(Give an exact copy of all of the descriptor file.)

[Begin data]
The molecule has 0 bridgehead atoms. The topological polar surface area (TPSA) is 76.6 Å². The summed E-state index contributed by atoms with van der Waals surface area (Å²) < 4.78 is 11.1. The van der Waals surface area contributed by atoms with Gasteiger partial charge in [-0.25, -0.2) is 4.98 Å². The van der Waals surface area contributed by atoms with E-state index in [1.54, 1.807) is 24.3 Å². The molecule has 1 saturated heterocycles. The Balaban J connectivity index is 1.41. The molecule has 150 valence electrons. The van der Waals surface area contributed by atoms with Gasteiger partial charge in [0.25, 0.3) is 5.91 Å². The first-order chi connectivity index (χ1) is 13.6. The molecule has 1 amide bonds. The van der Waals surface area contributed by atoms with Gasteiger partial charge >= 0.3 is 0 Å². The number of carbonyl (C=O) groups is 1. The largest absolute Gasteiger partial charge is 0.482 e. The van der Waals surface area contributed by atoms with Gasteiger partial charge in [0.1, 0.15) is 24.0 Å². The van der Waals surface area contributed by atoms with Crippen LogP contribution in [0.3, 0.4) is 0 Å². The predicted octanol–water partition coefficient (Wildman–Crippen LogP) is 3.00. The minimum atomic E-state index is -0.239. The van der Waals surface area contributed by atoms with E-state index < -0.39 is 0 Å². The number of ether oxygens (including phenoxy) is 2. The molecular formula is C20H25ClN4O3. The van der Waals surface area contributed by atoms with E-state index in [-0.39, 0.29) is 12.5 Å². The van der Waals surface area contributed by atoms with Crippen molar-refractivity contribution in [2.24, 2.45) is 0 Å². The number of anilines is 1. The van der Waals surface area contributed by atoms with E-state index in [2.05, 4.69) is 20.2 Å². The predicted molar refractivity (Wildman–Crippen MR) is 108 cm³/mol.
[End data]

The molecule has 0 bridgehead atoms. The topological polar surface area (TPSA) is 76.6 Å². The summed E-state index contributed by atoms with van der Waals surface area (Å²) < 4.78 is 11.1. The van der Waals surface area contributed by atoms with Gasteiger partial charge in [-0.25, -0.2) is 4.98 Å². The van der Waals surface area contributed by atoms with E-state index in [1.54, 1.807) is 24.3 Å². The molecule has 1 saturated heterocycles. The Balaban J connectivity index is 1.41. The molecule has 150 valence electrons. The van der Waals surface area contributed by atoms with Gasteiger partial charge in [0.25, 0.3) is 5.91 Å². The first-order chi connectivity index (χ1) is 13.6. The molecule has 1 amide bonds. The van der Waals surface area contributed by atoms with Gasteiger partial charge >= 0.3 is 0 Å². The number of carbonyl (C=O) groups is 1. The largest absolute Gasteiger partial charge is 0.482 e. The van der Waals surface area contributed by atoms with Gasteiger partial charge in [0.1, 0.15) is 24.0 Å². The van der Waals surface area contributed by atoms with Crippen LogP contribution in [0.3, 0.4) is 0 Å². The predicted octanol–water partition coefficient (Wildman–Crippen LogP) is 3.00. The minimum atomic E-state index is -0.239. The van der Waals surface area contributed by atoms with E-state index < -0.39 is 0 Å². The number of ether oxygens (including phenoxy) is 2. The molecular formula is C20H25ClN4O3. The van der Waals surface area contributed by atoms with E-state index in [-0.39, 0.29) is 12.5 Å². The van der Waals surface area contributed by atoms with Crippen molar-refractivity contribution in [2.24, 2.45) is 0 Å². The number of anilines is 1. The van der Waals surface area contributed by atoms with E-state index in [2.05, 4.69) is 20.2 Å². The predicted molar refractivity (Wildman–Crippen MR) is 108 cm³/mol.